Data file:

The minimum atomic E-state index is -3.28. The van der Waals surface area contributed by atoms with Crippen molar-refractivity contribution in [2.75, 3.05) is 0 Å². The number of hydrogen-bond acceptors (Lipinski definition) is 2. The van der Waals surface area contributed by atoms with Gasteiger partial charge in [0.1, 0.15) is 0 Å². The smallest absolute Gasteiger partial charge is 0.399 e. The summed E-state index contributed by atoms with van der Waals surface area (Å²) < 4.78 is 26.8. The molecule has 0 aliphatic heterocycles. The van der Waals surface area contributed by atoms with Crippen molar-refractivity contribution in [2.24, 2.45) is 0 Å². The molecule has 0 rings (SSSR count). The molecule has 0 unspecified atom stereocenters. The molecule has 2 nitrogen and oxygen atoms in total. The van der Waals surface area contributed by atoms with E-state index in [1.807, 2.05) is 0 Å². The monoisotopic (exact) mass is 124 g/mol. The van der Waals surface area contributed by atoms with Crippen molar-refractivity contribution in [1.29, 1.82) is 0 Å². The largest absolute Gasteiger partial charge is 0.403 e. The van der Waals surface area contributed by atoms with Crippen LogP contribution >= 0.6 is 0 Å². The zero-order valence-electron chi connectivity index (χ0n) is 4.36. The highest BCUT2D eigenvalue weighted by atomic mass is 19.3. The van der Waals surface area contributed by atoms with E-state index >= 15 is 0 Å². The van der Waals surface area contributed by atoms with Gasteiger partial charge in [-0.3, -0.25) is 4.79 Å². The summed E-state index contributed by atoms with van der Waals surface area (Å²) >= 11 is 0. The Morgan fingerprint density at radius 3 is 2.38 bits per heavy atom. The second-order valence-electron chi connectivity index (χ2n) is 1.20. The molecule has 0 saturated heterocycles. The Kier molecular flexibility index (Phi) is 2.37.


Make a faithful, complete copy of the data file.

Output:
The minimum atomic E-state index is -3.28. The van der Waals surface area contributed by atoms with Crippen molar-refractivity contribution in [2.75, 3.05) is 0 Å². The number of hydrogen-bond acceptors (Lipinski definition) is 2. The van der Waals surface area contributed by atoms with Gasteiger partial charge in [0.1, 0.15) is 0 Å². The smallest absolute Gasteiger partial charge is 0.399 e. The summed E-state index contributed by atoms with van der Waals surface area (Å²) < 4.78 is 26.8. The molecule has 0 aliphatic heterocycles. The van der Waals surface area contributed by atoms with Crippen molar-refractivity contribution in [2.24, 2.45) is 0 Å². The molecule has 0 rings (SSSR count). The molecule has 0 unspecified atom stereocenters. The molecule has 2 nitrogen and oxygen atoms in total. The van der Waals surface area contributed by atoms with E-state index in [1.807, 2.05) is 0 Å². The monoisotopic (exact) mass is 124 g/mol. The van der Waals surface area contributed by atoms with Crippen molar-refractivity contribution in [1.29, 1.82) is 0 Å². The largest absolute Gasteiger partial charge is 0.403 e. The van der Waals surface area contributed by atoms with Crippen LogP contribution >= 0.6 is 0 Å². The zero-order valence-electron chi connectivity index (χ0n) is 4.36. The highest BCUT2D eigenvalue weighted by atomic mass is 19.3. The van der Waals surface area contributed by atoms with E-state index >= 15 is 0 Å². The van der Waals surface area contributed by atoms with Gasteiger partial charge in [-0.3, -0.25) is 4.79 Å². The summed E-state index contributed by atoms with van der Waals surface area (Å²) >= 11 is 0. The Morgan fingerprint density at radius 3 is 2.38 bits per heavy atom. The second-order valence-electron chi connectivity index (χ2n) is 1.20. The molecule has 0 saturated heterocycles. The Kier molecular flexibility index (Phi) is 2.37.